The Hofstra Cultural Center and the Department of Philosophy held “The Aesthetic Brain” with Dr. Anjan Chatterjee, professor at the Perelman School of Medicine at the University of Pennsylvania, on Wednesday, Nov. 9. Chatterjee’s presentation explained the ideas in his most recent book “The Aesthetic Brain: How We Evolved to Desire Beauty and Enjoy Art.”
A cognitive neuroscientist by training, Chatterjee’s talk revolved around the brain’s response to beauty. Specifically, the talk covered facial beauty, automatic responses to beauty and the contextual variability of values while raising questions about the evolutionary utility of aesthetic experiences and their relation to social structures today.
Professor Anthony Dardis from the Department of Philosophy said, “A student from the neuroscience club two or three years ago said, ‘Could we bring in a guest?’ I studied some neuroscience with Dr. Chatterjee and so I said, ‘Hey why don’t we invite him?’ because I saw him talk about his book. There were some accidents. He was going to come here two years ago, there was a blizzard he couldn’t make it, there was a break. So now this is that event.”
Chatterjee began with a history of empirical aesthetic research, starting in the late 19th century. Before then, aesthetics study had been largely in the realm of philosophy.
The father of experimental aesthetics, Gustav Fechner penned a document that said, “It was possible to have an aesthetics science that approached aesthetics from below.”
Chatterjee further explained, “And what he meant by from below was that you could have a data driven science of aesthetics in contrast with what had been historically the case which he described as an aesthetics from above which might be regarded as philosophical aesthetics.”
The first leg of Chatterjee’s presentation showcased the three parameters associated with facial beauty in particular: genetic diversity in appearance, symmetry and sexual dimorphism. These boundaries create a system of evolutionary preference that dictate what we see as generally beautiful in faces today.
Later on, Chatterjee described the “beauty is good” stereotype that arises as a result of these evolutionary parameters. He explained, “Just social scientists have found this, that is attractive people receive all kinds of advantages in life. People who are attractive are typically thought of as more intelligent [and] more trustworthy. They’re given higher pay. If they do bad things they’re given lesser punishments. So what people have looked at is trying to say, is it the case that there is a common neural activity of beauty and good and could this be the biological basis for this kind of reflexive association.”
As faces are representations of beauty accessible in everyday life, examining their significance from a neurological perspective allows scientists to create a framework from a constant that is then applicable to the entire study of multifarious beauty, whether it be in interior design or abstract art.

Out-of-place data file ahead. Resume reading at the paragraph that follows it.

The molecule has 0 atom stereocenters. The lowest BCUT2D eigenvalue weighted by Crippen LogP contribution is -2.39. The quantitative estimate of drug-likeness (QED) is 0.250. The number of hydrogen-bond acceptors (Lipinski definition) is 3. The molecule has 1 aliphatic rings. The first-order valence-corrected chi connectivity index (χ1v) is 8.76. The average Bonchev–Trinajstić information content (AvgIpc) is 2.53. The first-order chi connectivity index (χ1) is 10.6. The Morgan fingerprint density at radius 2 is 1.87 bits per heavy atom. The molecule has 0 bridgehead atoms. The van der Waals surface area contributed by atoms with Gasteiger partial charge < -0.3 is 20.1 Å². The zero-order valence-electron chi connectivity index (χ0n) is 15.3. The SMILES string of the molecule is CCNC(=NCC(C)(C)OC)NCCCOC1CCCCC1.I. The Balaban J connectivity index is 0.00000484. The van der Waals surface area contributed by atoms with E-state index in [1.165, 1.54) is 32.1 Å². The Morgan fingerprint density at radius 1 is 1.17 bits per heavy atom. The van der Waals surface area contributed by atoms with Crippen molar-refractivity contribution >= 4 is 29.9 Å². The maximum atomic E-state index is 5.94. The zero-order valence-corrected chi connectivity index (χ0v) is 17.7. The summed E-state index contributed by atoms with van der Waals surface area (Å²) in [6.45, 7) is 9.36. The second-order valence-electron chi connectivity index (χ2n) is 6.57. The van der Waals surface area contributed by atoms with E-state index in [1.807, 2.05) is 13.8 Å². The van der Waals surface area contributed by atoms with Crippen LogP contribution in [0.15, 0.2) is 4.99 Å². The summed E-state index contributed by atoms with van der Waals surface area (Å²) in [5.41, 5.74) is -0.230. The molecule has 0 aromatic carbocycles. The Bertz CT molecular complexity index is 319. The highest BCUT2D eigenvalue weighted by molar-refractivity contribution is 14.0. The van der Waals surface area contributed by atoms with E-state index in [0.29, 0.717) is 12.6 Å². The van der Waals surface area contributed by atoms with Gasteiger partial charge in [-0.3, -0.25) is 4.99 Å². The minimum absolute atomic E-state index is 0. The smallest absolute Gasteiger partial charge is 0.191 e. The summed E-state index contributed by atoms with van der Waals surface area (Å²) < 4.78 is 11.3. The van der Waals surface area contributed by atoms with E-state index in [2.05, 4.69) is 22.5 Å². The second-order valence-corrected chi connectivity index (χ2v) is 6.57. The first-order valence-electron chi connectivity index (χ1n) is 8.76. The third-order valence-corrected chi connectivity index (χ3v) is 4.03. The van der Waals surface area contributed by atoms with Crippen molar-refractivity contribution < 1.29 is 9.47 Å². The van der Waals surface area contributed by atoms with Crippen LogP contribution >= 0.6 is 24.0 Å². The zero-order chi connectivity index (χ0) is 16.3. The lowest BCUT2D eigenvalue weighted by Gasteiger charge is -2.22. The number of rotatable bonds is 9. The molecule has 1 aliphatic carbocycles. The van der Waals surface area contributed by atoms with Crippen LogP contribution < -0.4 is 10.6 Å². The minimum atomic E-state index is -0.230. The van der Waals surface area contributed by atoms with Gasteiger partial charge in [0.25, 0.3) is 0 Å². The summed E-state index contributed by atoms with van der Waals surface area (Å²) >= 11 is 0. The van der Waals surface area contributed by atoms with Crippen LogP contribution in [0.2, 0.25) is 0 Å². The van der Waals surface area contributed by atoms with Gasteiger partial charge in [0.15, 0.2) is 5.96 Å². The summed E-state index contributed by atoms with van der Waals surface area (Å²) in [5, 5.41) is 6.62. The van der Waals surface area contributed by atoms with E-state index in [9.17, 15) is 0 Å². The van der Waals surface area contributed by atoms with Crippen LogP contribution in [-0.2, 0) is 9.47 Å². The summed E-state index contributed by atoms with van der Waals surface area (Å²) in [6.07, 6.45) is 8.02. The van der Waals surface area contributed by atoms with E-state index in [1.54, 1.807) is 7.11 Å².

Responses to objects of beauty are automatic, as measured in the empirical research of brain regions presented by Chatterjee, but the context of the object wields primary influence in the viewers’ sense of pleasure.
In one experiment, the same painting was presented to different participants. One person was told it came from a famous art gallery and the others were told it was randomly generated by a computer. Unequivocally, subjects with the former information marked higher on neurological signs of viewing pleasure. As Chatterjee said, “People are variable in what they like.”
Although aesthetic neuroscience is a relatively new field of study, Chatterjee referenced several experiments in his presentation, many of them his own, in concise and informative structures.
Kirsten Rickershauses, a sophomore English major said, “I think it was really easy to understand and I think that was surprising for this sort of lecture because two neuroscience philosophy things I went to last year I could not follow at all – really easy to follow.”
In a question and answer session following the talk, an art teacher asked about the continued marginalization and lack of support for art education in schools.
Chatterjee responded by noting the similar lack of funding for aesthetics-based neuroscience. His own research in the field has been incorporated in larger projects that received funding.
“Research in the field has stagnated because of the studies’ lack of immediately evident utility, despite the ubiquity of aesthetics experience.” he said.
“The experience of beauty and aesthetics experiences I would argue, or I believe, is a fundamental core human experience and something that has not been studied that much. And so there’s a kind of peculiarity at the fact that here is something fundamental we all care about with varying degrees,” Chatterjee said. “You care about what your hair looks like, what your clothes are, where your apartment is, what you put up on the walls. This is something that affects most of us in a deep, deep way and we just don’t know that much about it.”